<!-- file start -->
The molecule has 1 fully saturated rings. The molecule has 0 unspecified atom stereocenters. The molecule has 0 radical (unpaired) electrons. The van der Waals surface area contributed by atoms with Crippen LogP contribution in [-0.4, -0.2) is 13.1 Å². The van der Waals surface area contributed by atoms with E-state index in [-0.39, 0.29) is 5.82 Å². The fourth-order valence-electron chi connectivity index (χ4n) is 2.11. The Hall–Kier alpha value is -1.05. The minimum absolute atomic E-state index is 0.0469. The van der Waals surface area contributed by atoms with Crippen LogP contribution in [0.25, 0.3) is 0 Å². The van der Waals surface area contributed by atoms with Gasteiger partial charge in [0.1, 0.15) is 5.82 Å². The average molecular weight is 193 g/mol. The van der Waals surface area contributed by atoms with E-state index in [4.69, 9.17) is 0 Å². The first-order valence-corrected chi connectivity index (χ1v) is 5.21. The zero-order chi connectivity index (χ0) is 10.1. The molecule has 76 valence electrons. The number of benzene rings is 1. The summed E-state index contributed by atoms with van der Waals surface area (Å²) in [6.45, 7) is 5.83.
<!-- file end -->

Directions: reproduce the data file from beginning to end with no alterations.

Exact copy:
The molecule has 1 fully saturated rings. The molecule has 0 unspecified atom stereocenters. The molecule has 0 radical (unpaired) electrons. The van der Waals surface area contributed by atoms with Crippen LogP contribution in [-0.4, -0.2) is 13.1 Å². The van der Waals surface area contributed by atoms with E-state index in [-0.39, 0.29) is 5.82 Å². The fourth-order valence-electron chi connectivity index (χ4n) is 2.11. The Hall–Kier alpha value is -1.05. The minimum absolute atomic E-state index is 0.0469. The van der Waals surface area contributed by atoms with Crippen LogP contribution in [0.25, 0.3) is 0 Å². The van der Waals surface area contributed by atoms with Gasteiger partial charge in [0.1, 0.15) is 5.82 Å². The average molecular weight is 193 g/mol. The van der Waals surface area contributed by atoms with E-state index in [4.69, 9.17) is 0 Å². The first-order valence-corrected chi connectivity index (χ1v) is 5.21. The zero-order chi connectivity index (χ0) is 10.1. The molecule has 76 valence electrons. The number of benzene rings is 1. The summed E-state index contributed by atoms with van der Waals surface area (Å²) in [6.45, 7) is 5.83.